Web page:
This week we're reading about Susan B. Anthony, who never lived to see women receive voting rights.
Today we're looking at proper nouns. We're not writing in German, so we can't take the easy way out and capitalize ALL THE NOUNS! No, we have to know if a noun is proper or common, and my students struggle with this so much. Proper nouns are names of specific places, people, and things. Common nouns name general people, places, or things. We also tried to trick them a bit in the fourth line by capitalizing vote and leaving a huge space. If you're not reading, you'd just put a period in that space. Unfortunately, I was out sick today, so I'm not sure if anyone fell for it.
On Friday, students gave me the list of words that they felt we needed to discuss. They were the same words I would have chosen, with extra words. They chose more words than I would have. But they're their words, so it's more powerful. If they complain, I get to say, "Hey, you chose these words!" But they didn't, which is even better.
Today I gave them the list of words that they'd chosen. I did make the mistake of having two different lists for first and fourth hour. I need to stop doing that for my own sanity. Remind me to do that next time, okay?
We first used context to figure out the meaning of the words. I'd given them the page number so they could easily find the word and copy the sentence down in the second column. For my co-taught classes, I'll type up the sentences myself. There's no need to use important class time for copying things. In the third column, they used the context to make a prediction. Finally, they looked the word up to see how close they were.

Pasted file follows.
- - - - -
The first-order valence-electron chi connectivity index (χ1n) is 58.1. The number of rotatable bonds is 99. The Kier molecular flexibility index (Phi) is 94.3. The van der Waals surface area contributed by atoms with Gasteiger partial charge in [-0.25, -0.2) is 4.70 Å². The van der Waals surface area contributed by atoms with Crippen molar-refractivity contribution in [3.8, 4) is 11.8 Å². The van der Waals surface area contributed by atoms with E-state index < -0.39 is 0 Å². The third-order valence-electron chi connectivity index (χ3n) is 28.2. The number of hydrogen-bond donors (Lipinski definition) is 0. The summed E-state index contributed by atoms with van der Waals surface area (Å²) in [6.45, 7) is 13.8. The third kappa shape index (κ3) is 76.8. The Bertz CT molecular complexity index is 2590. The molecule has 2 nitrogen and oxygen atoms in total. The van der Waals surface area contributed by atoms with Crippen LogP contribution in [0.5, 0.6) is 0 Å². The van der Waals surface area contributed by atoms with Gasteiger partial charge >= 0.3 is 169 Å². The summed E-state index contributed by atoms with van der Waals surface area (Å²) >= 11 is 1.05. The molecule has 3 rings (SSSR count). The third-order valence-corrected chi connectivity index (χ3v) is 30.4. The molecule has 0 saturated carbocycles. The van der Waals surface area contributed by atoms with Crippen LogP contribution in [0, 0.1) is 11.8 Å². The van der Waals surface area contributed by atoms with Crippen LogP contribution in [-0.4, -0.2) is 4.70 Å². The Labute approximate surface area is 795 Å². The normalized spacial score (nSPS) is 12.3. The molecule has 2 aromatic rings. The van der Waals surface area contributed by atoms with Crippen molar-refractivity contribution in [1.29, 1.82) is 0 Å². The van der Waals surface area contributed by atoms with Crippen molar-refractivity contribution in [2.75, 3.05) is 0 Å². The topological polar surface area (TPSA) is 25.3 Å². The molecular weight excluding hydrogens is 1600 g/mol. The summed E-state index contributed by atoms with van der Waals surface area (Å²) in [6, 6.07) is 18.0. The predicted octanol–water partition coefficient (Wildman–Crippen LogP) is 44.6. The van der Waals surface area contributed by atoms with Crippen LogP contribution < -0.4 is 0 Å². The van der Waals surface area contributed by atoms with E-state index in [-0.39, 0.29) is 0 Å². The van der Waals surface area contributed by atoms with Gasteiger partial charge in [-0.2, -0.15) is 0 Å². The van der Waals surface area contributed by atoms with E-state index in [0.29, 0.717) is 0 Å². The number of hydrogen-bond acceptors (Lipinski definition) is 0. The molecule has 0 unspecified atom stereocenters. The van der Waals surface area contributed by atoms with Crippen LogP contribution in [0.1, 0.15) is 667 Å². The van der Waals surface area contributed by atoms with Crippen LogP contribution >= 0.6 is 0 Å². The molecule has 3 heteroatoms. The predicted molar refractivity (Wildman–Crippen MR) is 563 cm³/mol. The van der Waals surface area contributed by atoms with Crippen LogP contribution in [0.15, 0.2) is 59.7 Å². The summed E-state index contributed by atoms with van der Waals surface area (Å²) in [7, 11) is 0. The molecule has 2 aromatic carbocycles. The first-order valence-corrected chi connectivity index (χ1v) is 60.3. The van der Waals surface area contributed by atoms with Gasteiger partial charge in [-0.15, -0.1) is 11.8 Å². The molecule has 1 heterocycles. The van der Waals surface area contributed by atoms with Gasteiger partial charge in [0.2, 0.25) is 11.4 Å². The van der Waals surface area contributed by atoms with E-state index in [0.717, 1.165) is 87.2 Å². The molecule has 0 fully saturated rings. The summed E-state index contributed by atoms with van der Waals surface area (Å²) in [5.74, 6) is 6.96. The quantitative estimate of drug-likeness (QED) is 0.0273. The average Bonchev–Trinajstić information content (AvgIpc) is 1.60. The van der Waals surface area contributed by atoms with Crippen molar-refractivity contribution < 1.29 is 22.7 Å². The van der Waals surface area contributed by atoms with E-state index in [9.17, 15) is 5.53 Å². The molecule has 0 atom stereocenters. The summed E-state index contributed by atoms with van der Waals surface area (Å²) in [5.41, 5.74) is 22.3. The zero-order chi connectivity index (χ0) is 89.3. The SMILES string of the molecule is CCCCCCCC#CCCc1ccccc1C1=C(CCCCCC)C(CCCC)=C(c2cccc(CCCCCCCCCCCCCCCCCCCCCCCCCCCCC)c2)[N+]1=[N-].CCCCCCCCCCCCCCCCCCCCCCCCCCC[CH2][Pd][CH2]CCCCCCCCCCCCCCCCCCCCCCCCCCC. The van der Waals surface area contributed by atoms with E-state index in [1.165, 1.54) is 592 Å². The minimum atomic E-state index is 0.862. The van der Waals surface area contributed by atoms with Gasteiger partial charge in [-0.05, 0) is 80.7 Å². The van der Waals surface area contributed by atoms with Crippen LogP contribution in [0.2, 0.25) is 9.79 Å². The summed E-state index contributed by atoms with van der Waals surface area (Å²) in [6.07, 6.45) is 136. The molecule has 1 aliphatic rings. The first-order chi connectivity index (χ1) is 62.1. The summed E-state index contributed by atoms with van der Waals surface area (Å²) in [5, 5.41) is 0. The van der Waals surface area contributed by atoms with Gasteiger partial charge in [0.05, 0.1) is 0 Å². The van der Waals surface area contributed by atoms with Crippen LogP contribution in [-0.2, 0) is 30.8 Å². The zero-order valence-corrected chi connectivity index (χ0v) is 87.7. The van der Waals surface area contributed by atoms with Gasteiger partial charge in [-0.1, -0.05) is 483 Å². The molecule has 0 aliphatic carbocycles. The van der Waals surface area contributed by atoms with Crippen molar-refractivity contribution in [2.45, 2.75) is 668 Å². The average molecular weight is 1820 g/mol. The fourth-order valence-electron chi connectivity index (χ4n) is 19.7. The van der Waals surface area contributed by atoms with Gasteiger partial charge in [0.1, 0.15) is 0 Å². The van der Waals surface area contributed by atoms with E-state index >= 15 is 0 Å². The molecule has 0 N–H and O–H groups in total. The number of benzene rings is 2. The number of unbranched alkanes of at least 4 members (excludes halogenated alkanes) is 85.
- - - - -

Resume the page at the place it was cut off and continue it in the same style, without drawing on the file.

See the picture below for an example. I chose to model the word incisive. My prediction was that it was like a commander, because of the additional adjective commanding and because his voice made them stop. When I looked it up in the dictionary, I saw that it meant sharp and clear-thinking. Therefore, I gave myself a check minus. I was on the right track, but I didn't get it quite right. I also made sure to go back and write down the part of speech.
I gave students the entire hour to work on this assignment. Mostly because they needed it, and mostly because it was something that a substitute could easily do that was still reading and writing intensive. When I returned on Tuesday, some of the students hadn't finished, so they had to work on this at home.
This video has five or six of the vocabulary words with the entire sentence. What's neat about this is that even with these sentences, you can see how the mood progresses from neighborly comfort to suspicion and danger.
Today's lesson picture is a list of student-chosen vocabulary words, artfully arranged with Wordle.